Two approaches to this dilemma emerged among Sunni religious leaders. The most prominent in the media, and for a time seemingly the winning approach, was a militant anti-American line, led by an Azhar-trained scholar named Hareth al-Dhari, who had taught religious pupils at the imam academies of the faith-campaign era. Dhari began organizing clerics shortly after the U.S. invasion, at first with a primarily humanitarian focus,13 but his group soon took on a political character. Known as the Association of Muslim Scholars in Iraq (AMSI), it operated on the assumption that insurgents would ultimately push out the U.S. and be celebrated as heroes. AMSI praised the insurgents, while also carefully avoiding any outright calls for violence that might have led to its members’ arrest and prosecution.14 It also advocated for a boycott of elections, arguing that the U.S. would dominate their outcome.15
Dhari envisioned AMSI as a Sunni equivalent of the marjaiya, the Najaf-based leadership of Shia ayatollahs, whose foremost member, Ayatollah Ali al-Sistani, emerged in 2003 as the Shia community’s decisive voice on the structuring of post-2003 Iraq.16 The analogy was a hollow one, however, because AMSI was a new political creation, with no historical or theological basis for its authority. It was in essence an ad hoc committee of clerics united by little more than a common belief that Iraq was in the midst of a great liberation struggle against foreign occupation. Within just a few months of its founding, AMSI began issuing a newspaper called al-Basair (The Vision).17 It seems likely that this title was an intentional allusion to a newspaper of the same name, published in Algeria in the 1930s by a clerical association opposed to French rule.18
AMSI nominally had a collective leadership, but in practice, Dhari dominated its decision making. His perspective was influenced in part by his own background: his grandfather, Dhari al-Mahmud, had been a sheikh of the Shamar tribe and a celebrated figure in the 1920 revolution against British rule in Iraq, an event celebrated ever since by Iraqi nationalists.19
But while Dhari’s AMSI claimed to speak for Sunni clerics on political issues, it did not have actual administrative authority over the clerical class. That role still belonged to the state-sponsored waqf bureaucracy. In the summer of 2003, disputes over control of a handful of mosques in Baghdad convinced the Shia-led, U.S.-backed Iraqi Governing Council to split the Saddam-era Ministry of Endowments (Wizarat al-Awqaf) into three separate waqfs, for Shia, Sunni, and minority affairs.20 Since most Shia mosques had never been under government control, the new Sunni Waqf retained most of the mosques and other resources of its Saddam-era predecessor. It also maintained a similar understanding of its mission: to fund, manage, and supervise mosques in a manner consistent with state policy.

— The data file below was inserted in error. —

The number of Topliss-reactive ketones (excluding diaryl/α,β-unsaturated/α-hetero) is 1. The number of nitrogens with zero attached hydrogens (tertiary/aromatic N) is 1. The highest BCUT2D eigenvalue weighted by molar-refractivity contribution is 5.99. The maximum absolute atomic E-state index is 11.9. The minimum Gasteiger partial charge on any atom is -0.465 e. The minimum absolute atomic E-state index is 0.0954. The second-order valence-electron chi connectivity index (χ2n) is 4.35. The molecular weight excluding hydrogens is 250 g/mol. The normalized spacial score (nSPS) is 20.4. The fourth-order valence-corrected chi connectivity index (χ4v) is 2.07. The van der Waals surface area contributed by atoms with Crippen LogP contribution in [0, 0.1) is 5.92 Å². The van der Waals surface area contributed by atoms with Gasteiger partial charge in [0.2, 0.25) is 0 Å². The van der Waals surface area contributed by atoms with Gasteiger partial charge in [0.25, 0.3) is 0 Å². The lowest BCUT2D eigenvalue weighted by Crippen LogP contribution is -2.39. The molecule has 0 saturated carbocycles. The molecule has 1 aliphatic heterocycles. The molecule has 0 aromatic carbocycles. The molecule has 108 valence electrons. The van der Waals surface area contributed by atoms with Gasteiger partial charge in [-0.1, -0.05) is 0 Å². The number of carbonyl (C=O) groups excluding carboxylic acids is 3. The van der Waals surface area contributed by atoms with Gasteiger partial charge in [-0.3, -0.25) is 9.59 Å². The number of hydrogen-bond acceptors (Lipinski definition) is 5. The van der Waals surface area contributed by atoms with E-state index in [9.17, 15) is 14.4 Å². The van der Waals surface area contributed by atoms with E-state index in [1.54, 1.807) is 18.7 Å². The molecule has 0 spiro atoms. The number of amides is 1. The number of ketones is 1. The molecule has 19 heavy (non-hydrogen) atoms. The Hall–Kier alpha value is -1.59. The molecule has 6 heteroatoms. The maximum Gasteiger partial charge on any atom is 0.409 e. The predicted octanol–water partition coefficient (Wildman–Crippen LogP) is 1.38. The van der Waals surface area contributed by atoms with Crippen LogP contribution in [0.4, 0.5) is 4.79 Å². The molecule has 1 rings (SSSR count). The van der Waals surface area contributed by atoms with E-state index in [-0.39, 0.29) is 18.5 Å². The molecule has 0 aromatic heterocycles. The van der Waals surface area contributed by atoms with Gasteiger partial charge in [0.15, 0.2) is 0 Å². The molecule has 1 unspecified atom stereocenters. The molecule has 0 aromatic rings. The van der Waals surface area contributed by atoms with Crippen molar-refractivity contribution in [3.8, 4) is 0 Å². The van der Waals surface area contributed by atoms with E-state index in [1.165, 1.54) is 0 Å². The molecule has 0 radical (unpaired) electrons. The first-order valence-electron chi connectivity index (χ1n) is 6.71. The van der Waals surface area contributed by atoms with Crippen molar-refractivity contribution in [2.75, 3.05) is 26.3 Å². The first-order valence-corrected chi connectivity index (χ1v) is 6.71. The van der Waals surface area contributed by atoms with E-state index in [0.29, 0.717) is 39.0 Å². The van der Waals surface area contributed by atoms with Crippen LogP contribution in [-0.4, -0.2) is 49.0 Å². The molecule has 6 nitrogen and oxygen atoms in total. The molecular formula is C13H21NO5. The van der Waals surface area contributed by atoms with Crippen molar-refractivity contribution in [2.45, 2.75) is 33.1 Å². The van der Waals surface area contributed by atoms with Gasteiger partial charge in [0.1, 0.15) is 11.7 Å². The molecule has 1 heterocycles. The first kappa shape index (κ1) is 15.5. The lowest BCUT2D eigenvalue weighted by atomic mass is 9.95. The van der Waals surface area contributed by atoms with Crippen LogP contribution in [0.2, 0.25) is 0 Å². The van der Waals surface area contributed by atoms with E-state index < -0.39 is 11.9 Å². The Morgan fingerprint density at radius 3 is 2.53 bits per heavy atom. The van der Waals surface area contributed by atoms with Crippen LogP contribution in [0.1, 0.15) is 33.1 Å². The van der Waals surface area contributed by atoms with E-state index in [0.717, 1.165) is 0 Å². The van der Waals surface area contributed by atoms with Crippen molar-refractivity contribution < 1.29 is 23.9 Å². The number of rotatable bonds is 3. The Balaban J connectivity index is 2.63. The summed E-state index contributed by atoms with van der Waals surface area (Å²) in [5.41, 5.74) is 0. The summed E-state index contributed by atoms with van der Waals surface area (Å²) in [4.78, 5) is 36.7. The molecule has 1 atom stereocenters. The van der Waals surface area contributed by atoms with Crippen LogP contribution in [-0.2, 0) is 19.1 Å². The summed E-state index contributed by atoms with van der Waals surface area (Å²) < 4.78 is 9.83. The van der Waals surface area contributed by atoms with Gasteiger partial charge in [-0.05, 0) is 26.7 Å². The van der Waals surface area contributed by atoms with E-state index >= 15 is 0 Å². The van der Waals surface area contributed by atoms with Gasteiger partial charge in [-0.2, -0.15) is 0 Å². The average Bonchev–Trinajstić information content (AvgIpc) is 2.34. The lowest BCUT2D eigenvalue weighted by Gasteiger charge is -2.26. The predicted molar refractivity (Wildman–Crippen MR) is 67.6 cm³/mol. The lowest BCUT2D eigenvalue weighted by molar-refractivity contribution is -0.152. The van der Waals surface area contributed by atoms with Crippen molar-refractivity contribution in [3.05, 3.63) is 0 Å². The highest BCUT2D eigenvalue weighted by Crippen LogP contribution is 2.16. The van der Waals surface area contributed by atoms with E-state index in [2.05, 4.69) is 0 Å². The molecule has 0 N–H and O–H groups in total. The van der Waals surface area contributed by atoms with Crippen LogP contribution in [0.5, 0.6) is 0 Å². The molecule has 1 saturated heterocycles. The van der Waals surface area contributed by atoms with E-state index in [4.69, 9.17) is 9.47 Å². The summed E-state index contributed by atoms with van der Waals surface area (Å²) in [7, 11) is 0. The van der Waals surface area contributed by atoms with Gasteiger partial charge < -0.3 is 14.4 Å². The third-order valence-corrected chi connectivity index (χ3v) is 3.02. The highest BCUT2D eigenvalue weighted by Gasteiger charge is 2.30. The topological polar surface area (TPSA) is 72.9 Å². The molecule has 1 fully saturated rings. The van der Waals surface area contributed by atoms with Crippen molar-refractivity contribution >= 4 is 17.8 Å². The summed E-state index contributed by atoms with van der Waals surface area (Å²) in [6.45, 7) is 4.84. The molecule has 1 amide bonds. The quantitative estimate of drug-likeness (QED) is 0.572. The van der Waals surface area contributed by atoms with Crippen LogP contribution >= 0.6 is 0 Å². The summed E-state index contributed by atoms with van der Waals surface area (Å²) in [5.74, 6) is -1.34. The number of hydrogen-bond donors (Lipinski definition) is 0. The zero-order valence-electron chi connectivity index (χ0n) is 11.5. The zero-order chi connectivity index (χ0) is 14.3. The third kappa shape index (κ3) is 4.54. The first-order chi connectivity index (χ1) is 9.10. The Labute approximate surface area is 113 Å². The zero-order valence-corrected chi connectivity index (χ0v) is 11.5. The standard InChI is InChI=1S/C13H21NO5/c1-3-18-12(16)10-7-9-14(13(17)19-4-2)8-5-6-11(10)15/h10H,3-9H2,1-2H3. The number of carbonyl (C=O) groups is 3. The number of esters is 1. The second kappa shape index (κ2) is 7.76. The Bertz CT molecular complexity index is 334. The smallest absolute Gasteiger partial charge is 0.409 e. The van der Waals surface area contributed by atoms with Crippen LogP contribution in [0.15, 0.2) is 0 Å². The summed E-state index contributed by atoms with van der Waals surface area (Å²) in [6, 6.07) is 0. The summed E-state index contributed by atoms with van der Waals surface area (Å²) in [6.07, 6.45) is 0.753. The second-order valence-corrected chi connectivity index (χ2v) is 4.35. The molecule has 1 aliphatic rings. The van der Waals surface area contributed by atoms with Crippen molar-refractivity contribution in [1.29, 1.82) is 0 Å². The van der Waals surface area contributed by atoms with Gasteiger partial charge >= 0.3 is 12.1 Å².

The Sunni Waqf never embraced Dhari’s rejectionist position towards the post-2003 political process. Since the waqf was a state institution, the right to choose its leader belonged to the Iraqi Governing Council. This gave a leading say to the Iraqi Islamic Party (IP). Officially founded in April 2003, the IP served as the vehicle for the proto-Islamist and Brotherhood-inspired networks that developed in 1990s Iraq. The IP’s main leaders were older men who had been Muslim Brotherhood activists in pre-Baath Iraq. However, the party self-consciously defined itself as independent of the Muslim Brotherhood’s Egypt-based leadership.21 In particular, its leaders were convinced that cooperation with the U.S.-led political process—or, as they sometimes called it, “peaceful resistance”—was a better path for Sunnis to follow than violent insurgency.22
The IP helped install as head of the Sunni Waqf a 69-year-old university Arabic professor named Adnan al-Dulaymi, whom they had good reason to believe would be sympathetic to their approach.23 Although he had no credentials as a religious scholar, Dulaymi’s history of Muslim Brotherhood activism went back to the 1950s, and he was well known in Sunni religious circles. He fled Iraq in the 1990s after hearing he was wanted by the security services, probably for involvement with the Brotherhood. Seeking refuge in Jordan, he traveled frequently through the Arab world to raise money for Iraq’s proto-Islamist, faith campaign–era charitable networks, gaining access to donors in part through a letter of endorsement (tazkiya) written by the famous Brotherhood preacher Yusuf al-Qardhawi.24